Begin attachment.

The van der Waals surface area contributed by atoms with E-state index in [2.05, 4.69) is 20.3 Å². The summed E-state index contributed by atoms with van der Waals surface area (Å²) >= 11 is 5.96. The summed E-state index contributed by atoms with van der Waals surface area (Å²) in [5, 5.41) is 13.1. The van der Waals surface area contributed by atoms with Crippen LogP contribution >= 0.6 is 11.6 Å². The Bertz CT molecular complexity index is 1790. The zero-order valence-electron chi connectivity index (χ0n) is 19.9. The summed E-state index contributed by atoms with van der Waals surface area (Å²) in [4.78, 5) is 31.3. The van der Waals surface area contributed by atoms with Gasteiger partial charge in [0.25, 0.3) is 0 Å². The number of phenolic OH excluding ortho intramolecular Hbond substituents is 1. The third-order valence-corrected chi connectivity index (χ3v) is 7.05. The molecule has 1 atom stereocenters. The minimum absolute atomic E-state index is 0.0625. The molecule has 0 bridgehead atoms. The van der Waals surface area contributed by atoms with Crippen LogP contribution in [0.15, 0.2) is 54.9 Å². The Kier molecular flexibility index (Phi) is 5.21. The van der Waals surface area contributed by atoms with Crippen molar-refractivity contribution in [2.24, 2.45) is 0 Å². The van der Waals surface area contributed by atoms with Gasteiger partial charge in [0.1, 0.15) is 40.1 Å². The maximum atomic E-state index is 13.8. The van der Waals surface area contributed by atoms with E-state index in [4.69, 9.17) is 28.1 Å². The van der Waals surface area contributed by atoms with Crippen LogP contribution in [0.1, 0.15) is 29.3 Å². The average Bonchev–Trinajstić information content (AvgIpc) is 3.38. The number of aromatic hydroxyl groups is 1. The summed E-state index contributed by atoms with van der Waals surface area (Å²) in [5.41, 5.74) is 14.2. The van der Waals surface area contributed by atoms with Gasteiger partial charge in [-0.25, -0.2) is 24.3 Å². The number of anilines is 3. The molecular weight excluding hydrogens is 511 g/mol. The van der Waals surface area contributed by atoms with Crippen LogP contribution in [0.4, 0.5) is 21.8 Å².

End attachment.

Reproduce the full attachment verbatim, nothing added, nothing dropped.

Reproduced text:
The van der Waals surface area contributed by atoms with E-state index in [2.05, 4.69) is 20.3 Å². The summed E-state index contributed by atoms with van der Waals surface area (Å²) >= 11 is 5.96. The summed E-state index contributed by atoms with van der Waals surface area (Å²) in [5, 5.41) is 13.1. The van der Waals surface area contributed by atoms with Crippen LogP contribution >= 0.6 is 11.6 Å². The Bertz CT molecular complexity index is 1790. The zero-order valence-electron chi connectivity index (χ0n) is 19.9. The summed E-state index contributed by atoms with van der Waals surface area (Å²) in [4.78, 5) is 31.3. The van der Waals surface area contributed by atoms with Gasteiger partial charge in [0.25, 0.3) is 0 Å². The number of phenolic OH excluding ortho intramolecular Hbond substituents is 1. The third-order valence-corrected chi connectivity index (χ3v) is 7.05. The molecule has 1 atom stereocenters. The minimum absolute atomic E-state index is 0.0625. The molecule has 0 bridgehead atoms. The van der Waals surface area contributed by atoms with Crippen LogP contribution in [0.15, 0.2) is 54.9 Å². The Kier molecular flexibility index (Phi) is 5.21. The van der Waals surface area contributed by atoms with Crippen molar-refractivity contribution in [2.24, 2.45) is 0 Å². The van der Waals surface area contributed by atoms with Gasteiger partial charge in [0.1, 0.15) is 40.1 Å². The maximum atomic E-state index is 13.8. The van der Waals surface area contributed by atoms with E-state index in [4.69, 9.17) is 28.1 Å². The van der Waals surface area contributed by atoms with Crippen LogP contribution in [0.1, 0.15) is 29.3 Å². The average Bonchev–Trinajstić information content (AvgIpc) is 3.38. The number of aromatic hydroxyl groups is 1. The summed E-state index contributed by atoms with van der Waals surface area (Å²) in [5.41, 5.74) is 14.2. The van der Waals surface area contributed by atoms with Gasteiger partial charge in [-0.25, -0.2) is 24.3 Å². The number of anilines is 3. The molecular weight excluding hydrogens is 511 g/mol. The van der Waals surface area contributed by atoms with Crippen LogP contribution in [0.4, 0.5) is 21.8 Å².